In a meta-analysis of 45 studies, Otte et al showed that the effect of age on cortisol response could be threefold stronger in women than men. Reference Otte, Hart, Neylan, Marmar, Yaffe and Mohr40 Regarding anxiety disorder, we have previously shown, in a subsample of the ESPRIT cohort, that participants, especially women, with GAD or phobia had higher diurnal cortisol levels and lowered recuperation capacity in response to an environmental stress compared with participants without anxiety. Reference Chaudieu, Beluche, Norton, Boulenger, Ritchie and Ancelin41 Anxiety has also been reported to be associated with inflammation and coagulation markers Reference Pitsavos, Panagiotakos, Papageorgiou, Tsetsekou, Soldatos and Stefanadis42 and low-grade systemic inflammation is related to mortality in healthy elderly men and women. Reference Carriere, Dupuy, Lacroux, Cristol and Delcourt43 Other markers of chronic stress and HPA axis hyperactivity, including insulin resistance, endothelial reactivity and altered autonomic function, have been evoked as the mechanisms linking anxiety in elderly people and cardiovascular disease. Reference Lenze and Wetherell44 This hypothesis is also compatible with our observation of a possible increased risk of cardiovascular mortality associated with anxiety.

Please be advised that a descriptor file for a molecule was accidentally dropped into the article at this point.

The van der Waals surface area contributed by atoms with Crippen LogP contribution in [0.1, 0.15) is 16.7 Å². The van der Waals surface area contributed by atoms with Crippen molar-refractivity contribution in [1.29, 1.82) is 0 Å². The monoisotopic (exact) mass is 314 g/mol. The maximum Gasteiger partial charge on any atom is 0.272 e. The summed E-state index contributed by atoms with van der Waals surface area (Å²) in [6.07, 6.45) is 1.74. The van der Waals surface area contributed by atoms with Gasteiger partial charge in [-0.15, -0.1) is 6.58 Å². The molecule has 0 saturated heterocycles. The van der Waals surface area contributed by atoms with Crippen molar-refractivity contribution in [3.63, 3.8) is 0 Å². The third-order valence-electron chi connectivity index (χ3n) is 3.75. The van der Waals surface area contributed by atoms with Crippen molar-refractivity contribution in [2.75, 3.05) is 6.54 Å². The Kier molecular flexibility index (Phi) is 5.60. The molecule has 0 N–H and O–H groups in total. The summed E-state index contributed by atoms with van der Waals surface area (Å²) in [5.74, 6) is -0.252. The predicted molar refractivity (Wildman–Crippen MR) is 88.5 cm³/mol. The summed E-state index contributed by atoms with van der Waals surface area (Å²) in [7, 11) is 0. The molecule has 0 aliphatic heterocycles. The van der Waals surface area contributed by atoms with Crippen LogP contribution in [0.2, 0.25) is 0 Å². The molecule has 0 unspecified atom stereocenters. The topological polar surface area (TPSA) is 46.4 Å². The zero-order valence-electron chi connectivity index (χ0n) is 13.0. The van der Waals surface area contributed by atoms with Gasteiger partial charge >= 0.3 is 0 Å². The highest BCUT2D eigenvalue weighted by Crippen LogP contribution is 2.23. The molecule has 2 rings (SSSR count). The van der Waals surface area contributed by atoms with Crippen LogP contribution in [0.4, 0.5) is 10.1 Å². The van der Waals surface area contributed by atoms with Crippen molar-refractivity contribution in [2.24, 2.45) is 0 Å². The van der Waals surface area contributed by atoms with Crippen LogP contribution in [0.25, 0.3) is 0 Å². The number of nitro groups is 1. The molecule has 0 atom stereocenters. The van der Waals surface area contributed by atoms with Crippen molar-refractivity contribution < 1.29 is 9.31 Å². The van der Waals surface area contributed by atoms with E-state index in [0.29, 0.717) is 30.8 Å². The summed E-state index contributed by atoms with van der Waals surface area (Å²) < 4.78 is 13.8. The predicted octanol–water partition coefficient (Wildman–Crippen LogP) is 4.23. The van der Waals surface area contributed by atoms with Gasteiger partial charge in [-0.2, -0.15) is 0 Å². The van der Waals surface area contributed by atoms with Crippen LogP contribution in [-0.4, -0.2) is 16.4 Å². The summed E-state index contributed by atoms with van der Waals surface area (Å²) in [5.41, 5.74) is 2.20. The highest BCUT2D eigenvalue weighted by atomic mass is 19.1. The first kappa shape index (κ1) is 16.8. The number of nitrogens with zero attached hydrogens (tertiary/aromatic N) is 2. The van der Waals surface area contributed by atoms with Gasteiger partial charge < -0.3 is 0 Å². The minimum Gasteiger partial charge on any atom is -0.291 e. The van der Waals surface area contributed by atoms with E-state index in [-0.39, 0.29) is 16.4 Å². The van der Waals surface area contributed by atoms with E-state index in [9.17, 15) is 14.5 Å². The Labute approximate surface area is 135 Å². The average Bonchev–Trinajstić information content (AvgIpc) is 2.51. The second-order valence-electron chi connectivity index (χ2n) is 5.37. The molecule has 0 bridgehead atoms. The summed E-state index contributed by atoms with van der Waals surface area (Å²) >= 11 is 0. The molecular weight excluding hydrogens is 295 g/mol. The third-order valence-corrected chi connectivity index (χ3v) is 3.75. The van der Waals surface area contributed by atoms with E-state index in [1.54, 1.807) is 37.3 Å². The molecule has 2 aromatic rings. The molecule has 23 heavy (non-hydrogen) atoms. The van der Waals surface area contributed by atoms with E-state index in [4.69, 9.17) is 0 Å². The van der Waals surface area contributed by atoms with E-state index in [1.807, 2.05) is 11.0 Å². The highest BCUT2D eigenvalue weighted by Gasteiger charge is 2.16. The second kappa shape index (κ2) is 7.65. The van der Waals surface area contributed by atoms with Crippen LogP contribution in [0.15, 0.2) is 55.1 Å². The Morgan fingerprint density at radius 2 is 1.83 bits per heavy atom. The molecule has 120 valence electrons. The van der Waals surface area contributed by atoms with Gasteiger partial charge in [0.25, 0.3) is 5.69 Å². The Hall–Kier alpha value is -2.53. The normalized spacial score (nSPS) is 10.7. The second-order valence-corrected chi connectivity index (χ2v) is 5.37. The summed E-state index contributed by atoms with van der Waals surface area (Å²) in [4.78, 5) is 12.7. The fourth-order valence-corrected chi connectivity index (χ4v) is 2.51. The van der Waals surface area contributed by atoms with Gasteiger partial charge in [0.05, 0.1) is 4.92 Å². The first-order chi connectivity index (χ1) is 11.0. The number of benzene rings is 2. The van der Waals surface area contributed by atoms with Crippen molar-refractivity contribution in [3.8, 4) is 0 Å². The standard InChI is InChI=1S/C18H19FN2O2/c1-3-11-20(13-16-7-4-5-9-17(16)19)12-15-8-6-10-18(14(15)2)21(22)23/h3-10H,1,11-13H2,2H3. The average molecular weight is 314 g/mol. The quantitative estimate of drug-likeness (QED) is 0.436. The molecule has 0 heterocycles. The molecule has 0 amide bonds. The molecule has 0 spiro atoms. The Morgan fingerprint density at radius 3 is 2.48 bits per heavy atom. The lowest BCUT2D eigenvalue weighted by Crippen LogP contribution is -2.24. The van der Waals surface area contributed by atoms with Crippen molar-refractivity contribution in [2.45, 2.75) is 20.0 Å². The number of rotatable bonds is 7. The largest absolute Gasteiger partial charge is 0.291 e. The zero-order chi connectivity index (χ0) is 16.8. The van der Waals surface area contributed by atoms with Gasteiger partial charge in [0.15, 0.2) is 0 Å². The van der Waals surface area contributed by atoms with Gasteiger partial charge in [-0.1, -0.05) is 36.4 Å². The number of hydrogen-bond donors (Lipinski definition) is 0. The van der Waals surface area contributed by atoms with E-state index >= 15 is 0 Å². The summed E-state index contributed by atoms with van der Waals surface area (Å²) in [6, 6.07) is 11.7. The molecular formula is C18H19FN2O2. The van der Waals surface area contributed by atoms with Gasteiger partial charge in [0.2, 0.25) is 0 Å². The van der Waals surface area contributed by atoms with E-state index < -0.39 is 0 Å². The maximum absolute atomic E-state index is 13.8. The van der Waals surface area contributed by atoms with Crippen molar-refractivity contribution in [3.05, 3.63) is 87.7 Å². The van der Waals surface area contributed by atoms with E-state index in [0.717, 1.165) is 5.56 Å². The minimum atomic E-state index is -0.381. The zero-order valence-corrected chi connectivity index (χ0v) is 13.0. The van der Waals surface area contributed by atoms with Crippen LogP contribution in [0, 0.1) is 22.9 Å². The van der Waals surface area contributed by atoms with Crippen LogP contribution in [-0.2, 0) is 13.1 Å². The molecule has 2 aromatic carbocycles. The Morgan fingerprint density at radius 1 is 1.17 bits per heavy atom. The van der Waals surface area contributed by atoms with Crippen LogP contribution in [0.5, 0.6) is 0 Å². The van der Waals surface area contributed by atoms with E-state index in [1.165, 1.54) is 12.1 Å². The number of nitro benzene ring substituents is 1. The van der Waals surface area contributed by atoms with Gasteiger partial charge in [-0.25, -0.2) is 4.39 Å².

Limitations and strengths

Bias may have been introduced by the non-random exclusion of participants with missing data at baseline who were less likely to have anxiety disorder and symptoms. Relatively small sample sizes when analysing subtypes of anxiety disorder or causes of death may also yield unstable estimates. In spite of extensive adjustments for a large number of potential confounding factors, the possibility remains with observational data that unmeasured confounders such as individual behaviour or social environment may partly explain the associations. Also, comorbidity was assessed indirectly by standardised questions and medication use without clinical examination.

Our prospective study based on a large community sample has several strengths. It permitted stratification by gender and adjustment for a wide range of possible confounders including depression, which was found to be a key confounding factor. We were able to obtain differential diagnosis of specific anxiety disorders using a standardised psychiatric examination based on DSM-IV criteria. The statistical power for detecting a significant effect in men and in women is comparable as a result of a similar number of death events. The causes of death were established by an independent committee. The survival analysis, using a statistical model with delayed entry, was best able to take into account age effects, which is critical in elderly samples.